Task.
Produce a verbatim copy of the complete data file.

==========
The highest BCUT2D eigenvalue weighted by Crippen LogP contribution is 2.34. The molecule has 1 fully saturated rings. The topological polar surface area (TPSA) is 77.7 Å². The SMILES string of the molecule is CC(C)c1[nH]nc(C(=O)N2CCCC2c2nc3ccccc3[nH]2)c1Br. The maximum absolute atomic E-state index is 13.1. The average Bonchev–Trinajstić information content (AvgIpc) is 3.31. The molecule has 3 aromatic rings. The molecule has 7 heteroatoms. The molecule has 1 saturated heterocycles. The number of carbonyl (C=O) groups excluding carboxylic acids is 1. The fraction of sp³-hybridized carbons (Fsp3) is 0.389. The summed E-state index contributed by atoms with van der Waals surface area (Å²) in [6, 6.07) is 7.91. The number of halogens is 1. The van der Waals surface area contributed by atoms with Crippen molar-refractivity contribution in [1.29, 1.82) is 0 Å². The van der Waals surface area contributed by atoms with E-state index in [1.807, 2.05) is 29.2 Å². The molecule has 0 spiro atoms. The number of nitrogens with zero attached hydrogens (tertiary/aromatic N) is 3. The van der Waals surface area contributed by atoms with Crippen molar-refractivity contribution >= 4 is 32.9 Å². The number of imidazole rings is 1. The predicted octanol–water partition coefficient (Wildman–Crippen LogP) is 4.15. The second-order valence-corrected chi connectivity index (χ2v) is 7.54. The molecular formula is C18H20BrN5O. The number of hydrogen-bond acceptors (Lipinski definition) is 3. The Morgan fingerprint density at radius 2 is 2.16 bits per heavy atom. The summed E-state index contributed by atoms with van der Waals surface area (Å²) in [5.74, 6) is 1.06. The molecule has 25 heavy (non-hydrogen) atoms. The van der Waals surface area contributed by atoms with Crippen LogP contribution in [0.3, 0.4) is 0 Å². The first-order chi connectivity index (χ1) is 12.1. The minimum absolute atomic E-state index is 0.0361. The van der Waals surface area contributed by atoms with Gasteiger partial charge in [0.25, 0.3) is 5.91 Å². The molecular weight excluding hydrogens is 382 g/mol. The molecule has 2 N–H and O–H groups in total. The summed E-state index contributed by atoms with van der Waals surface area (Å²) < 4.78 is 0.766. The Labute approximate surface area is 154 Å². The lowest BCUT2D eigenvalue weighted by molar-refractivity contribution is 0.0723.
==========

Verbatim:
The highest BCUT2D eigenvalue weighted by Crippen LogP contribution is 2.34. The molecule has 1 fully saturated rings. The topological polar surface area (TPSA) is 77.7 Å². The SMILES string of the molecule is CC(C)c1[nH]nc(C(=O)N2CCCC2c2nc3ccccc3[nH]2)c1Br. The maximum absolute atomic E-state index is 13.1. The average Bonchev–Trinajstić information content (AvgIpc) is 3.31. The molecule has 3 aromatic rings. The molecule has 7 heteroatoms. The molecule has 1 saturated heterocycles. The number of carbonyl (C=O) groups excluding carboxylic acids is 1. The fraction of sp³-hybridized carbons (Fsp3) is 0.389. The summed E-state index contributed by atoms with van der Waals surface area (Å²) in [6, 6.07) is 7.91. The number of halogens is 1. The van der Waals surface area contributed by atoms with Crippen molar-refractivity contribution in [1.29, 1.82) is 0 Å². The van der Waals surface area contributed by atoms with E-state index in [1.807, 2.05) is 29.2 Å². The molecule has 0 spiro atoms. The number of nitrogens with zero attached hydrogens (tertiary/aromatic N) is 3. The van der Waals surface area contributed by atoms with Crippen molar-refractivity contribution >= 4 is 32.9 Å². The number of imidazole rings is 1. The predicted octanol–water partition coefficient (Wildman–Crippen LogP) is 4.15. The second-order valence-corrected chi connectivity index (χ2v) is 7.54. The molecular formula is C18H20BrN5O. The number of hydrogen-bond acceptors (Lipinski definition) is 3. The Morgan fingerprint density at radius 2 is 2.16 bits per heavy atom. The summed E-state index contributed by atoms with van der Waals surface area (Å²) in [5.74, 6) is 1.06. The molecule has 25 heavy (non-hydrogen) atoms. The van der Waals surface area contributed by atoms with Crippen LogP contribution in [0.3, 0.4) is 0 Å². The first-order chi connectivity index (χ1) is 12.1. The minimum absolute atomic E-state index is 0.0361. The van der Waals surface area contributed by atoms with Gasteiger partial charge in [0.25, 0.3) is 5.91 Å². The molecular weight excluding hydrogens is 382 g/mol. The molecule has 2 N–H and O–H groups in total. The summed E-state index contributed by atoms with van der Waals surface area (Å²) < 4.78 is 0.766. The Labute approximate surface area is 154 Å². The lowest BCUT2D eigenvalue weighted by molar-refractivity contribution is 0.0723.